During the War of 1812, the British fleet made Tangier Sound the center of their operations while the Chesapeake Bay area was under attack. Brother Thomas, as Joshua was now known, conferred with the British Admiral on several occasions as Joshua's reputation as a just and holy man preceded him. Brother Thomas influenced the Admiral to spare the trees around the Methodist camp ground and to use a vacant house as a headquarters rather than seizing a neighbor's home. In the late summer of 1814 the British prepared to take Baltimore. Before they left Tangier Sound, Brother Thomas was summoned to exhort the soldiers. At the appointed hour, some twelve thousand men were lined up in columns to hear Joshua Thomas preach. He warned them of the danger and told them God told him they could not take Baltimore and would not succeed in their battle, which history shows they did not prevail. It was during the British fleet's unsuccessful assault that Francis Scott Key wrote of the bombs bursting in air over Fort McHenry, the words that became our nation's national anthem. While Brother Thomas' part in the war was small, within a short period his reputation grew exceedingly.
While the British were still locally encamped, Brother Thomas' wife Rachel, passed away. He married 30 Sept 1814 Charlotte Bradshaw, daughter of Richard and Arabella Mister Bradshaw, by whom he had at least three more children:
Lybrand Thomas b. 26 Dec 1814 m. 22 Oct 1850 Mary G. Daniel - resided Deal's Island, MD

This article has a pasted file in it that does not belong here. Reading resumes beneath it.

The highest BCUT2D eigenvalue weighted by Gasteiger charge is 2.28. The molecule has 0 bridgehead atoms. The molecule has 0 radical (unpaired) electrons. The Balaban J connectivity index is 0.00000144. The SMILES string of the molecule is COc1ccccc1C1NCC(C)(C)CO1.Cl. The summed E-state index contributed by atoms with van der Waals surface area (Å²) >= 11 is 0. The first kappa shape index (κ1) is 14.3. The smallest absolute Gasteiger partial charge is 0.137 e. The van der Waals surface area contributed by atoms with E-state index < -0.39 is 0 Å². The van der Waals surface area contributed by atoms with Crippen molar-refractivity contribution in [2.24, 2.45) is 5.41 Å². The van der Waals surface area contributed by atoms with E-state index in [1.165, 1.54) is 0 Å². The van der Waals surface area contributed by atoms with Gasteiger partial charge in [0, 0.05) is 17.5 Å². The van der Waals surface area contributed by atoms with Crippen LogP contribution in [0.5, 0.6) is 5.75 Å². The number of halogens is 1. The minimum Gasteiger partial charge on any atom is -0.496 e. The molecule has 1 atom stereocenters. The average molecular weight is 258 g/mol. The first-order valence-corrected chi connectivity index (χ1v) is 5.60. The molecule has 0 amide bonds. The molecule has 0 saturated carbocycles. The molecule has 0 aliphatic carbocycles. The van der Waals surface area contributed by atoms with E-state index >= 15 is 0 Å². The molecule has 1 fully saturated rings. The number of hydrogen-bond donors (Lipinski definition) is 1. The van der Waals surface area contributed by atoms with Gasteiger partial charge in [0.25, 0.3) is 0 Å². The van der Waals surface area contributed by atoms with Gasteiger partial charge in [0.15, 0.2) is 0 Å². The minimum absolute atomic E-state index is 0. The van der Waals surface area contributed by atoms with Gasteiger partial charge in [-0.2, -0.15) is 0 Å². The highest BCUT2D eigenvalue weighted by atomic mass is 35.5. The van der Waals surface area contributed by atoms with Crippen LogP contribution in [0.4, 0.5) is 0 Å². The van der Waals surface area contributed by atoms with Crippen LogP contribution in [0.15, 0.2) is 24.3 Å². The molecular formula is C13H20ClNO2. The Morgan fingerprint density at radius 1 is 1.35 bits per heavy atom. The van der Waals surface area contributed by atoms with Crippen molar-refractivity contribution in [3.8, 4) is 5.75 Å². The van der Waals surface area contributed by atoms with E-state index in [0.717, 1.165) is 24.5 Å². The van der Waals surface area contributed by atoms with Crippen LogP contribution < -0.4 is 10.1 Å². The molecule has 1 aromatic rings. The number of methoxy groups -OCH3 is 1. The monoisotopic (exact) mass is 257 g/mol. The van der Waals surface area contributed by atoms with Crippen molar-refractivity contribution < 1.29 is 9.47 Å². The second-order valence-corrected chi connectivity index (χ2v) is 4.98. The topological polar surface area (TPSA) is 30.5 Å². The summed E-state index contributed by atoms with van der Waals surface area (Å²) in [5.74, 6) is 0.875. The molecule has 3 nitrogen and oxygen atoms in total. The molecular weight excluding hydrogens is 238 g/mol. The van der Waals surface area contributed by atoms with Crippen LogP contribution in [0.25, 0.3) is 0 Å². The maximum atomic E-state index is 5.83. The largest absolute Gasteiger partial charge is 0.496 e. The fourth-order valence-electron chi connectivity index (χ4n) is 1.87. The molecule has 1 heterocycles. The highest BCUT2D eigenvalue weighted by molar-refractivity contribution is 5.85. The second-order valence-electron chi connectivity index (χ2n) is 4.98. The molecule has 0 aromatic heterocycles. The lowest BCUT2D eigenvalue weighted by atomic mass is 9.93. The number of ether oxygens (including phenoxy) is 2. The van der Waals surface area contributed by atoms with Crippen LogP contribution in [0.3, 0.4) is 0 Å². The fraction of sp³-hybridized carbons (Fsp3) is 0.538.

Ann Maria Thomas b. 5 Oct 1820 m. (1) 20 June 1839 William M. Mister; (2) Charles Snow
Aaron Thomas b. 29 Dec 1829 m. 14 Nov 1844 Alsey A. Thomas
On 17 July 1828 the first Methodist camp meeting was held on Deal's Island--where Brother Thomas had resided since about 1825--at a site called Old Hill. The managers for that meeting were Brother Thomas, Travers Daniel, Gabriel Webster, John Parks, Charles Parks, Severn Mister, George Rowe, John Webster, William Wallace, Capt. William White, Hamilton Webster, John Waters, Lewis Phoebus, Denard Evans and Aaron Bradshaw. Brother Thomas had been ordained a Deacon in the church and had become the successor to the Reverend David Wallace. Rock Creek Church, to which Brother Thomas had a four mile walk, was the first place of public worship in the vicinity of Deal's Island.
Between June 1825 and September 1837 nineteen marriages performed by Joshua Thomas of persons residing on Smith's and Tangier Islands are recorded at the Accomack County Courthouse. It is likely some of these marriages were performed at John Parks' home on Smith Island as the boundary between Maryland and Virginia was between his house and kitchen. In 1835 Brother Thomas was ordained as an Elder of the Methodist Church and attended the Philadelphia Annual Conference that year, where the Presiding Elder introduced him as the man who had preached on Tangier Island before the British army.